Monday, April 28, 2008

Tribeca: Faubourg Treme

The Tremé/Sixth Ward neighborhood of New Orleans has a storied jazz history as the one-time home of pioneering musicians like Sidney Bechet, Freddie Keppard, George Lewis, Jimmie Noone, and later even Louis Prima. Despite lending its name to one of the city’s best known brass bands, residents of Faubourg (French for suburb) Tremé (from the land developer Claude Tremé) were losing sight of its rich cultural history. To rectify that, director-producers Lolis Eric Elie and Dawn Logsdon began production on Faubourg Tremé: the Untold Story of Black New Orleans (screening this week at the Tribeca Film Fest). And just as they were wrapping production, Katrina hit.

As the film opens, Elie, a columnist for the Times-Pic, has moved into a fixer-upper in Faubourg Tremé. His restoration efforts frame the film’s history and provide a link to the neighborhood’s storied past in the form of his contractor, Irving Trevigne, whose great uncle Paul Trevigne was an early champion of civil rights as the editor of the nineteenth century New Orleans Tribune. For post-Katrina filming, the rebuilding of his house becomes an analogy for the rebuilding of a neighborhood and city.

Faubourg gives a lucid explanation of New Orleans’s rather exceptional position in the south during slavery, given its large population of free blacks and it’s comparatively humane treatment of slaves. It becomes clear these attitudes and traditions would have a lasting impact, as New Orleans became the cradle of the post-Reconstruction civil rights movement. It was a New Orleanian, Homer Plessy, who agreed to become a test case for a legal challenge to segregation that tragically resulted in the “separate but equal” doctrine of Plessy vs. Ferguson.

(Demographically, New Orleans was even more diverse and complicated than Faubourg has time to detail. Left unaddressed in the film are the relationships between Creoles of French and African descent and African Americans, often expounded upon in Louis Armstrong biographies, for instance.)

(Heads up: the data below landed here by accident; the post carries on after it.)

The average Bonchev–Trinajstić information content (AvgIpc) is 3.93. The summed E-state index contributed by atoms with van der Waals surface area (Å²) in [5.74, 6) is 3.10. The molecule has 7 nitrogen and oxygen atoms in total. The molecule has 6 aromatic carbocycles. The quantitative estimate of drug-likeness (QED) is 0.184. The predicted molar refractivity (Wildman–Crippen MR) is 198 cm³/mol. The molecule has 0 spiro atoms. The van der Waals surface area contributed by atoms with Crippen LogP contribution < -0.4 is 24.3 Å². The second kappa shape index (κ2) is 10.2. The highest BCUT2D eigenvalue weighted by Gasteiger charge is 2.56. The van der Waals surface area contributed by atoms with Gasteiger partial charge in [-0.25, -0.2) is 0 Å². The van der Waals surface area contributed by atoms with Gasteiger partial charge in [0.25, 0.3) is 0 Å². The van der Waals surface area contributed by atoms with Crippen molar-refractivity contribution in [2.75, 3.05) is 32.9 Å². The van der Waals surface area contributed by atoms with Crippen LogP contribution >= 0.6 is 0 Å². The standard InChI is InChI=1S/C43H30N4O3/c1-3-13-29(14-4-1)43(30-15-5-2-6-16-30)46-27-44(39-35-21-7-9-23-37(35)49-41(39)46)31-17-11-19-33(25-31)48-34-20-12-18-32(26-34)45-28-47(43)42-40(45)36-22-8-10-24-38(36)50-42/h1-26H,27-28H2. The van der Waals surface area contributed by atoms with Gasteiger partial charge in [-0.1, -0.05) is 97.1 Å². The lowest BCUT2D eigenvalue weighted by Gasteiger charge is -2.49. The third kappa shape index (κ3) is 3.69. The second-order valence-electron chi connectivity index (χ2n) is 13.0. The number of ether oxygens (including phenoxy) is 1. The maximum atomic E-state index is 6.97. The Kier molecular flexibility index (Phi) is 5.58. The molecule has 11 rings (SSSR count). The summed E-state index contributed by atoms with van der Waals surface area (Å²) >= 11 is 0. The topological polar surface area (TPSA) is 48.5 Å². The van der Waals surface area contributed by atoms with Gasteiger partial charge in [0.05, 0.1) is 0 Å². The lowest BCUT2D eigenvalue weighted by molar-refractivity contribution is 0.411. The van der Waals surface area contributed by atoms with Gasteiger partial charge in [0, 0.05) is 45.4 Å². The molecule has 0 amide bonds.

The filmmakers make clever connections between past and present, as we meet Irving Trevigne, who restores houses to their former glory, and then his ancestor, who endured death threats to fight for a just cause. Ironically, the filmmakers used a descendant of Homer Plessy to re-enact his attempt to integrate the East Louisiana Railroad and his subsequent arrest. Perhaps most provoking is the analogy made between post-Civil War Reconstruction and post-Katrina Reconstruction.

Since music figures so prominently in the history of Tremé, and New Orleans in general, it logically plays an important role in the film. Wynton Marsalis served as an executive producer, and while he is interviewed on camera, there seemed to be a conscious decision to use his voice sparingly. We also hear from musicians like Bob French (briefly) and troubled Katrina survivor Glen David Andrews.

The music we hear in the film is great. We hear classics from George Lewis and contemporary selections from John Boutté and the Rebirth Brass Band. Perhaps most rewarding is the original jazz-based score composed by Derrick Hodge. Hodge has worked with jazz musician-film composer Terence Blanchard on many projects. Most notably he played bass and contributed the original composition “Over There” on Blanchard’s A Tale of God’s Will, a full length album based on themes composed for Spike Lee’s When the Levees Broke, making him an inspired choice to score Faubourg. It is one of the strongest original soundtracks recorded in years. It would be great to see the original themes released in some fashion, and to hear future film work from Hodge.

Faubourg is a thoughtful meditation on a city and its culture, particularly its music. It has been playing to sold out audiences during the Tribeca Film Fest, but tickets are still available for the Thursday screening. It will be playing selective theatrical engagements, before airing on PBS sometime next year.